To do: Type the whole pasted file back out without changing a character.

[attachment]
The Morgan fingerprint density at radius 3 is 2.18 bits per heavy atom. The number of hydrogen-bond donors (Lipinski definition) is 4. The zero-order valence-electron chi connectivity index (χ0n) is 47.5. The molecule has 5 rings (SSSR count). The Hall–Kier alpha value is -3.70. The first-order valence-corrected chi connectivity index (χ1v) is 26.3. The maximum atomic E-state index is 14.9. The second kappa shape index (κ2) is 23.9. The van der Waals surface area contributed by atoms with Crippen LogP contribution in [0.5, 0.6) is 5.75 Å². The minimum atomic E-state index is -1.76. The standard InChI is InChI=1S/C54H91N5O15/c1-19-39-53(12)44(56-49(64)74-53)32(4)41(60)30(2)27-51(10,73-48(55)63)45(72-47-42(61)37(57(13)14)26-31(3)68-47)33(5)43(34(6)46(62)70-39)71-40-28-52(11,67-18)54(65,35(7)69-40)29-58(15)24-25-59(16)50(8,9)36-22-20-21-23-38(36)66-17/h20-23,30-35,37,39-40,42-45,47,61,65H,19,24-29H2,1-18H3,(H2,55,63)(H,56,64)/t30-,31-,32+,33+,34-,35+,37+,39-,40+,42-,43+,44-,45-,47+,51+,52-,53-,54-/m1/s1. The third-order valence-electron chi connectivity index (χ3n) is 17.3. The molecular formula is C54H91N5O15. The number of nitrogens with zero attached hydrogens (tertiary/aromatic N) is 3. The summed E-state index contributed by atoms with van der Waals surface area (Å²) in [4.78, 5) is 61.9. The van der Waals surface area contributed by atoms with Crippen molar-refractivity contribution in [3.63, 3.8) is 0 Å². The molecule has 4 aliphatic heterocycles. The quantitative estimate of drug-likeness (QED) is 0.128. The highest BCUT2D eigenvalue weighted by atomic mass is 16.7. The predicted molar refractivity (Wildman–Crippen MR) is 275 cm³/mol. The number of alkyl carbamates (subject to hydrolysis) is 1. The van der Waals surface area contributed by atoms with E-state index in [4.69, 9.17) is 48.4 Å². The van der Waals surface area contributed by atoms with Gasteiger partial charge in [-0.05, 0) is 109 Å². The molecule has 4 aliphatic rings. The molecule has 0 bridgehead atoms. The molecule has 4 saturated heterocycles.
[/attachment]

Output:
The Morgan fingerprint density at radius 3 is 2.18 bits per heavy atom. The number of hydrogen-bond donors (Lipinski definition) is 4. The zero-order valence-electron chi connectivity index (χ0n) is 47.5. The molecule has 5 rings (SSSR count). The Hall–Kier alpha value is -3.70. The first-order valence-corrected chi connectivity index (χ1v) is 26.3. The maximum atomic E-state index is 14.9. The second kappa shape index (κ2) is 23.9. The van der Waals surface area contributed by atoms with Crippen LogP contribution in [0.5, 0.6) is 5.75 Å². The minimum atomic E-state index is -1.76. The standard InChI is InChI=1S/C54H91N5O15/c1-19-39-53(12)44(56-49(64)74-53)32(4)41(60)30(2)27-51(10,73-48(55)63)45(72-47-42(61)37(57(13)14)26-31(3)68-47)33(5)43(34(6)46(62)70-39)71-40-28-52(11,67-18)54(65,35(7)69-40)29-58(15)24-25-59(16)50(8,9)36-22-20-21-23-38(36)66-17/h20-23,30-35,37,39-40,42-45,47,61,65H,19,24-29H2,1-18H3,(H2,55,63)(H,56,64)/t30-,31-,32+,33+,34-,35+,37+,39-,40+,42-,43+,44-,45-,47+,51+,52-,53-,54-/m1/s1. The third-order valence-electron chi connectivity index (χ3n) is 17.3. The molecular formula is C54H91N5O15. The number of nitrogens with zero attached hydrogens (tertiary/aromatic N) is 3. The summed E-state index contributed by atoms with van der Waals surface area (Å²) in [4.78, 5) is 61.9. The van der Waals surface area contributed by atoms with Crippen molar-refractivity contribution in [3.63, 3.8) is 0 Å². The molecule has 4 aliphatic heterocycles. The quantitative estimate of drug-likeness (QED) is 0.128. The highest BCUT2D eigenvalue weighted by atomic mass is 16.7. The predicted molar refractivity (Wildman–Crippen MR) is 275 cm³/mol. The number of alkyl carbamates (subject to hydrolysis) is 1. The van der Waals surface area contributed by atoms with E-state index in [4.69, 9.17) is 48.4 Å². The van der Waals surface area contributed by atoms with Gasteiger partial charge in [-0.05, 0) is 109 Å². The molecule has 4 aliphatic rings. The molecule has 0 bridgehead atoms. The molecule has 4 saturated heterocycles.